Playing the Gong –
the experience of playing the divine instrument
by the Gong Puja team, edited by Siri Daya
Just as everyone who is relaxing on a mat during a gong bath has a unique experience, gong players also report different feelings, emotions and sensations. However, without exception, we all love playing the gong and are deeply affected by the sounds and vibrations. Most describe being in a meditative state while playing, even though we are fully present to what we are doing.
Each gong has unique qualities and sounds, and has a different effect when played. We all love our own gongs and the others that our friends bring along, and we enjoy getting to know each magnificent instrument.
During a gong bath or gong puja, some players are transported into a different realm and feel themselves merging with the universal consciousness, where time seems to stand still and the body is in a state of constant vibration. Being so close to the gong physically, we feel these vibrations with great intensity. One of the regular players at the gong pujas often meditates on the nervous system and observes the healing and strengthening that takes place with the gong vibrations.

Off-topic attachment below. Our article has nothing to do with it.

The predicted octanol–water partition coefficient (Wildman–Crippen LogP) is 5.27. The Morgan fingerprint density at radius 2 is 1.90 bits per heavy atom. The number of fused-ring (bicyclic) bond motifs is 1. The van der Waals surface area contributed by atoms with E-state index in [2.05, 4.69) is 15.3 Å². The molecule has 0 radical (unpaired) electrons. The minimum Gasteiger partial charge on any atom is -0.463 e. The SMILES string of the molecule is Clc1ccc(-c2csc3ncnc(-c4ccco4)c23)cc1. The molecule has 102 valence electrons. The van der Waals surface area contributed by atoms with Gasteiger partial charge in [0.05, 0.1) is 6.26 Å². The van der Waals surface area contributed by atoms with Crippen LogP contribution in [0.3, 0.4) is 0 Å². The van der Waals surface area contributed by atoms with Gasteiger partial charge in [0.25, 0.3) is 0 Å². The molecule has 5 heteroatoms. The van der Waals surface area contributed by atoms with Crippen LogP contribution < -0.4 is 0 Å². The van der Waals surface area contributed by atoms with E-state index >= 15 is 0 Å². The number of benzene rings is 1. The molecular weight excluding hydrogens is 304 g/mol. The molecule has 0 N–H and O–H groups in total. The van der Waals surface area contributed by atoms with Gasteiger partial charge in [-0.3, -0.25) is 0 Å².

In the Kundalini Yoga tradition, we have been trained to play by people who were, in turn, trained directly by Yogi Bhajan, the person who brought Kundalini Yoga to the West in the 1960s. For extra intensity, and in line with this training, many of us mentally chant and play to a mantra. This takes us into a very blissful, relaxed state of inner shuniya (silence), perfect for projecting healing energy.
Whether playing or being played to, we love the sounds and the effects of these divine instruments.
The Gong Puja team
About the Overnight Gong Puja
The Gong Puja is a sacred celebration and sound meditation, developed by Grand Gong Master Don Conreaux. The Gong Puja lasts 7 ½ hours which is the equivalent of 10 x 45minute gong baths.